The civil rights movement overcame laws against one’s right to exist, not one’s right to change humanity’s fundamental institution. The comparison is so outrageous that many civil rights leaders are offended by its mention. Even Reverend Jesse Jackson, who favors same-sex marriage, rejected the comparison, saying “Gays were never called three-fifths of a person in the Constitution, and they did not require the Voting Rights Act to have the right to vote.”

The difference between Civil Rights and same-sex marriage is the difference between equal treatment and special rights. African-Americans were fighting for the same legal rights as whites during the struggle for Civil Rights—the right to co-exist as equals, to participate in public forums, and to have access to equal opportunities.

Homosexual couples, however, do not face this type of discrimination. They have the same legal rights as heterosexuals, including the right to marry within the definition of marriage. No one, homosexual or heterosexual, has the right to redefine marriage, however.

Most African-Americans understand this vital distinction and overwhelmingly reject the comparison. In fact, according to recent polls, 64 percent of African-Americans are opposed to same-sex marriage, more than any other ethnic or religious group. They understand the danger of distorting the legacy of civil rights leaders such as Martin Luther King, Jr. by invalidly extending his fight to things he never would have supported.

The idea that marriage was created to discriminate against homosexuals is silly and offensive. As Rev. Richard Richardson, head of The Black Ministerial Alliance of Greater Boston, stated in his testimony before the U.S. Senate, “The traditional institution of marriage is not about discrimination. And I find it offensive to call it that. Marriage was not created to oppress people. It was created for children. It boggles my mind that people would compare the traditional institution of marriage to slavery.” There is no “civil right” to intentionally subject children to fatherlessness or motherlessness.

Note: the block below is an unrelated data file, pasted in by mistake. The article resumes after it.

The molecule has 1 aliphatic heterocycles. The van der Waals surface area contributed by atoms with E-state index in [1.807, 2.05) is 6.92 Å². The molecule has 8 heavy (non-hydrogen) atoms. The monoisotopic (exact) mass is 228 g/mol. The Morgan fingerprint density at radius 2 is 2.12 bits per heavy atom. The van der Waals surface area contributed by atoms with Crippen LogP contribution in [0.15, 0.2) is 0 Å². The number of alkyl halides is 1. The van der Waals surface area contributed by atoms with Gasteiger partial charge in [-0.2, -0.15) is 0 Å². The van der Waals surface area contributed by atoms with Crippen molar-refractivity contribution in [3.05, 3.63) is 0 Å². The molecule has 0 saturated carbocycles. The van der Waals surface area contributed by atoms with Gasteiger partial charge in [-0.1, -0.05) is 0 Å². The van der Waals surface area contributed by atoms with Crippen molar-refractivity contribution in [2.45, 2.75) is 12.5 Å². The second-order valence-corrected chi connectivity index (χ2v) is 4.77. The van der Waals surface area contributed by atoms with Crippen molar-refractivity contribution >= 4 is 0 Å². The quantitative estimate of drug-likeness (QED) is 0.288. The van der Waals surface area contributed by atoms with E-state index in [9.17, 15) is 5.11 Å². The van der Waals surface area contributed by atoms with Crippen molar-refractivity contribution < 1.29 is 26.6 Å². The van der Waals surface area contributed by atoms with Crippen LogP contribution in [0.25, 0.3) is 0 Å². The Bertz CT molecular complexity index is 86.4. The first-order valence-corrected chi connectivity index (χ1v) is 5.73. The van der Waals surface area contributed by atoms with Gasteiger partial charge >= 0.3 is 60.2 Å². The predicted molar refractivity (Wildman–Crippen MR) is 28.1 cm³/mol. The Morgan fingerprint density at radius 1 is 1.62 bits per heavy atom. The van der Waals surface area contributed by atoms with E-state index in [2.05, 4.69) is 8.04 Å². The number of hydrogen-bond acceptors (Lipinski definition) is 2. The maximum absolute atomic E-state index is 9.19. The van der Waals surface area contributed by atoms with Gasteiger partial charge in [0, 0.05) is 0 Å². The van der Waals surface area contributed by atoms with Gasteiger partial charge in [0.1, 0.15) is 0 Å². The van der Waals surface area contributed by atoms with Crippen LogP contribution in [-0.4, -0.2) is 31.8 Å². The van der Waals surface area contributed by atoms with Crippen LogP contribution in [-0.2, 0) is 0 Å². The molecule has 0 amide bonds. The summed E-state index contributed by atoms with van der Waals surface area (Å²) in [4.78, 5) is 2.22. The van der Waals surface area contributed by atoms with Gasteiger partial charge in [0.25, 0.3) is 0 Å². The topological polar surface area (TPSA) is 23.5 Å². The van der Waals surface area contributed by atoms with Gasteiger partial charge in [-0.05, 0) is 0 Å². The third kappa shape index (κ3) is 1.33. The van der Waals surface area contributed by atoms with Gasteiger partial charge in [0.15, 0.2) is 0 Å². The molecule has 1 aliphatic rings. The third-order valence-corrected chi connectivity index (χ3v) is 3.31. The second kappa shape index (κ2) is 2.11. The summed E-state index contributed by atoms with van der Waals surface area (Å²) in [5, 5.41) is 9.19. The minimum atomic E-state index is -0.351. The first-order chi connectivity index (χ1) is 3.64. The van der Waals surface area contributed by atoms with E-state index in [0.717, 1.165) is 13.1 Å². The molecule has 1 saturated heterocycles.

Shouldn’t we love homosexuals and lesbians?
Absolutely. Every person is made in the image of God and of great value. Each person should be loved and respected.
Why should we worry about protecting marriage when it’s already so weak?

Typically, we don’t surrender to crime, academic failure, abuse or any other social ill simply because it’s a “new reality.” To surrender the future to our past failures is cynical and destructive. Instead, we should celebrate and uphold marriage as the ideal, and work to restore strong marriages as the best way to solve social problems.

It’s true that marriage in the United States has weakened over the past century, in large part due to no-fault divorce, cohabitation and abortion—things that separate marriage from child-bearing. The results of these social experiments are undeniable. They include rampant crime, widespread poverty, frequent delinquency, cycles of violence, uncontrolled drug use, unchecked child abuse and rising illegitimacy rates—all results of marriage and family breakdown.

It’s no small thing then to ask for yet another social experiment that further separates marriage from parenting. Same-sex marriage will be the outright affirmation of what these previous experiments have been tacitly proclaiming: that marriage is a purely personal institution that has no public implications whatsoever.

The reason we should protect marriage—even in its weakened state—is that only married households with moms and dads provide children with the ideal place to grow into healthy adults. Only marriage brings men and women together in complementary ways that channel the strengths and weaknesses of each sex into positive social ends.

Okay, so what if kids need both mother-love and father-love? Are you suggesting that single moms, widows and fatherless children are somehow inferior?